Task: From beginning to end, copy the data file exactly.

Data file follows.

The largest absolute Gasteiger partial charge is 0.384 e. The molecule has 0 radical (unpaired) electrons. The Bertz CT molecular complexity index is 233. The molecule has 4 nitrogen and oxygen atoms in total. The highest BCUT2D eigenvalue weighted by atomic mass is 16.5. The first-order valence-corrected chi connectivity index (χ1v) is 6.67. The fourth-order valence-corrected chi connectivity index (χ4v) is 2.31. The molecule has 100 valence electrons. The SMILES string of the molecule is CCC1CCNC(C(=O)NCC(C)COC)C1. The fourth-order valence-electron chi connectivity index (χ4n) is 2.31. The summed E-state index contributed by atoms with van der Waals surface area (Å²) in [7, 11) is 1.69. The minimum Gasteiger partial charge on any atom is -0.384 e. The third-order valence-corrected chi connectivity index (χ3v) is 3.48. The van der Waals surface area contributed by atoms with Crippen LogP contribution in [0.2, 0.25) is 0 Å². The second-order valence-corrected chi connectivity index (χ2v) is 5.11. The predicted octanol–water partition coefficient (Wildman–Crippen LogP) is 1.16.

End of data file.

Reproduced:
The largest absolute Gasteiger partial charge is 0.384 e. The molecule has 0 radical (unpaired) electrons. The Bertz CT molecular complexity index is 233. The molecule has 4 nitrogen and oxygen atoms in total. The highest BCUT2D eigenvalue weighted by atomic mass is 16.5. The first-order valence-corrected chi connectivity index (χ1v) is 6.67. The fourth-order valence-corrected chi connectivity index (χ4v) is 2.31. The molecule has 100 valence electrons. The SMILES string of the molecule is CCC1CCNC(C(=O)NCC(C)COC)C1. The fourth-order valence-electron chi connectivity index (χ4n) is 2.31. The summed E-state index contributed by atoms with van der Waals surface area (Å²) in [7, 11) is 1.69. The minimum Gasteiger partial charge on any atom is -0.384 e. The third-order valence-corrected chi connectivity index (χ3v) is 3.48. The van der Waals surface area contributed by atoms with Crippen LogP contribution in [0.2, 0.25) is 0 Å². The second-order valence-corrected chi connectivity index (χ2v) is 5.11. The predicted octanol–water partition coefficient (Wildman–Crippen LogP) is 1.16.